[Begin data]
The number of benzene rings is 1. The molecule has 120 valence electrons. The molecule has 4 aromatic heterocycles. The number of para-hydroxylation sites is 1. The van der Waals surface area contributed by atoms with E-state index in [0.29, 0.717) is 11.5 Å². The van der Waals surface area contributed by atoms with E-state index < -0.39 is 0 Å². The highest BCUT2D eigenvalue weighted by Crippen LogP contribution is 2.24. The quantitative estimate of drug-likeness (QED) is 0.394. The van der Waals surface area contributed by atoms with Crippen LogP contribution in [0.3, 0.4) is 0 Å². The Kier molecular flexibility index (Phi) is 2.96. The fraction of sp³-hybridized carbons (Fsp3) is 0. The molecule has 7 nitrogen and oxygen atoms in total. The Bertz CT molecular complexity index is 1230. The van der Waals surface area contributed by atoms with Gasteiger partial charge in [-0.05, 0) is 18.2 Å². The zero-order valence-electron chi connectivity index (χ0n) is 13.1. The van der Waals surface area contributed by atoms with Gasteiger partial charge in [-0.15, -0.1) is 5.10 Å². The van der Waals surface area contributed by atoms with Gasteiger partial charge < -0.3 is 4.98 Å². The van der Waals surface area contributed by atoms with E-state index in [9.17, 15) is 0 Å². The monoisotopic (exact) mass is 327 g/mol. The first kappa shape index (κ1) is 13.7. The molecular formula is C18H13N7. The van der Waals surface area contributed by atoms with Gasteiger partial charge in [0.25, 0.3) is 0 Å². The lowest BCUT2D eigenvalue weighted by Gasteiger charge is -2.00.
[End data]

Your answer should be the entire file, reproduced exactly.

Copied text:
The number of benzene rings is 1. The molecule has 120 valence electrons. The molecule has 4 aromatic heterocycles. The number of para-hydroxylation sites is 1. The van der Waals surface area contributed by atoms with E-state index in [0.29, 0.717) is 11.5 Å². The van der Waals surface area contributed by atoms with E-state index < -0.39 is 0 Å². The highest BCUT2D eigenvalue weighted by Crippen LogP contribution is 2.24. The quantitative estimate of drug-likeness (QED) is 0.394. The van der Waals surface area contributed by atoms with Crippen LogP contribution in [0.3, 0.4) is 0 Å². The Kier molecular flexibility index (Phi) is 2.96. The fraction of sp³-hybridized carbons (Fsp3) is 0. The molecule has 7 nitrogen and oxygen atoms in total. The Bertz CT molecular complexity index is 1230. The van der Waals surface area contributed by atoms with Gasteiger partial charge in [-0.05, 0) is 18.2 Å². The zero-order valence-electron chi connectivity index (χ0n) is 13.1. The van der Waals surface area contributed by atoms with Gasteiger partial charge in [-0.15, -0.1) is 5.10 Å². The van der Waals surface area contributed by atoms with Gasteiger partial charge < -0.3 is 4.98 Å². The van der Waals surface area contributed by atoms with E-state index in [9.17, 15) is 0 Å². The monoisotopic (exact) mass is 327 g/mol. The first kappa shape index (κ1) is 13.7. The molecular formula is C18H13N7. The van der Waals surface area contributed by atoms with Gasteiger partial charge in [0.25, 0.3) is 0 Å². The lowest BCUT2D eigenvalue weighted by Gasteiger charge is -2.00.